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PEOPLE OF THE PHILIPPINES vs. FELICIANO MUOZ, alias "Tony", et al., G.R. No.

L-38969-70 February 9, 1989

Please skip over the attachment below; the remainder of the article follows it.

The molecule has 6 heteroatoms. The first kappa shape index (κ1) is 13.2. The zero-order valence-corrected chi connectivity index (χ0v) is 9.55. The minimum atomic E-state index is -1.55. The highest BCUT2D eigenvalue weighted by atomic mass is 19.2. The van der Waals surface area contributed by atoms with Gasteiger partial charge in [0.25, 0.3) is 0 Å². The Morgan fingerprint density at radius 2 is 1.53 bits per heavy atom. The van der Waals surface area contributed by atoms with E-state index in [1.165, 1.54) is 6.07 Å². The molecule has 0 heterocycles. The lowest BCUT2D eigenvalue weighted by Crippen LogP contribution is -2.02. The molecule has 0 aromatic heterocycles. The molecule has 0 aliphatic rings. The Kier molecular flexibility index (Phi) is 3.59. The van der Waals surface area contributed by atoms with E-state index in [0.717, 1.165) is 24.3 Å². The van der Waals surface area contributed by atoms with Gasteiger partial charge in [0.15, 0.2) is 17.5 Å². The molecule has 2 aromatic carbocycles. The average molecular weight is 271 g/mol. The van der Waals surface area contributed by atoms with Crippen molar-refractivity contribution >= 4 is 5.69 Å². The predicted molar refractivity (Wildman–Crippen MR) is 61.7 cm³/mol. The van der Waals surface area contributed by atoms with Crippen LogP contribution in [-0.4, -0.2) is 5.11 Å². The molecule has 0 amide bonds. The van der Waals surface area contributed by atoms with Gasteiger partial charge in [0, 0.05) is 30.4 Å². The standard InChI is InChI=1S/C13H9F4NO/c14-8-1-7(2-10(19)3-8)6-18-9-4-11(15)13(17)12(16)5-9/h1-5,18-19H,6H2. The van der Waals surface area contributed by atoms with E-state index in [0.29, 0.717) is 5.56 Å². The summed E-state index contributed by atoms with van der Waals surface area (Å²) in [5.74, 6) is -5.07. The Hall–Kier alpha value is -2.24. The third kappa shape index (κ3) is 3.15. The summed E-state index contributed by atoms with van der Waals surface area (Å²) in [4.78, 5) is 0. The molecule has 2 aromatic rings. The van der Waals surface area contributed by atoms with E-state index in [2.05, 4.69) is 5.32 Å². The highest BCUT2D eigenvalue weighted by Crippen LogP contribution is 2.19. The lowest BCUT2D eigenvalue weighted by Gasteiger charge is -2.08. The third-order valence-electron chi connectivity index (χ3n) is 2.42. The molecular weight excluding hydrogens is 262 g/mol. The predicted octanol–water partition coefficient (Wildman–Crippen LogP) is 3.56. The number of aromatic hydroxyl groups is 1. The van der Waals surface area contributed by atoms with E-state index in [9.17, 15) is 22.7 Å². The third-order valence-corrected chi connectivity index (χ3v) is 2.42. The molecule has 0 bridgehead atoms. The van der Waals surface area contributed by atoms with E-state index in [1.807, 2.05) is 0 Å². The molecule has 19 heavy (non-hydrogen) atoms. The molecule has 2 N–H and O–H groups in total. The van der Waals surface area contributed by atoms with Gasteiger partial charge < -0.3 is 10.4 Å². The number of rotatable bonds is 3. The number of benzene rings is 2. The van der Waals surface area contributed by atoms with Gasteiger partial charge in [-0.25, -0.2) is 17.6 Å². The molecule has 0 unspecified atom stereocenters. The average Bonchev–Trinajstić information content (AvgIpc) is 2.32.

FACTS: On June 30, 1972 in Balite Sur, San Carlos City, Pangasinan, Feliciano Muoz, Marvin Millora, Tomas Tayaba, Jose Mislang, and the other seven unidentified men, went out in a jeep at the behest of one of them who had complained of having been victimized by cattle rustlers. Having found their supposed quarry, they proceeded to execute each one of them in cold blood without further ado and without mercy. Mauro Bulatao was shot in the mouth and died instantly as his son and daughter looked on in horror. Alejandro Bulatao was forced to lie down on the ground and then shot twice, also in the head, before his terrified wife and son. Aquilino Bulatao, who was only sixteen years old, was kicked in the head until he bled before he too had his brains blown out. The four identified accused were convicted for the crime of murder qualified by treachery. The penalty for murder under Article 248 of the Revised Penal Code was reclusion temporal in its maximum period to death, but this was modified by Article III, Section 19(l) of the 1987 Constitution which provides that excessive fines shall not be imposed, nor cruel, degrading or inhuman punishment inflicted. It further provides that neither shall death penalty be imposed, unless, for compelling reasons involving heinous crimes, the Congress hereafter provides for it. Any death penalty already imposed shall be reduced to reclusion perpetua. ISSUE: WON Section 19(1), Article III of the 1987 Constitution, abolish the death penalty. HELD: A reading of Section 19(l) of Article III will readily show that there is really nothing therein which expressly declares the abolition of the death penalty. The provision merely says that the death penalty shall not be imposed unless for compelling reasons involving heinous crimes the Congress hereafter provides for it and, if already imposed, shall be reduced to reclusion perpetua. The language, while rather awkward, is still plain enough. And it is a settled rule of legal hermeneutics that if the language under consideration is plain, it is neither necessary nor permissible to resort to extrinsic aids, like the records of the constitutional convention, for its interpretation. Thus, Article III, Section 19(l) does not change the periods of the penalty prescribed by Article 248 of the Revised Penal Code except only insofar as it prohibits the imposition of the death penalty and reduces it to reclusion perpetua. The range of the medium and minimum penalties remains unchanged.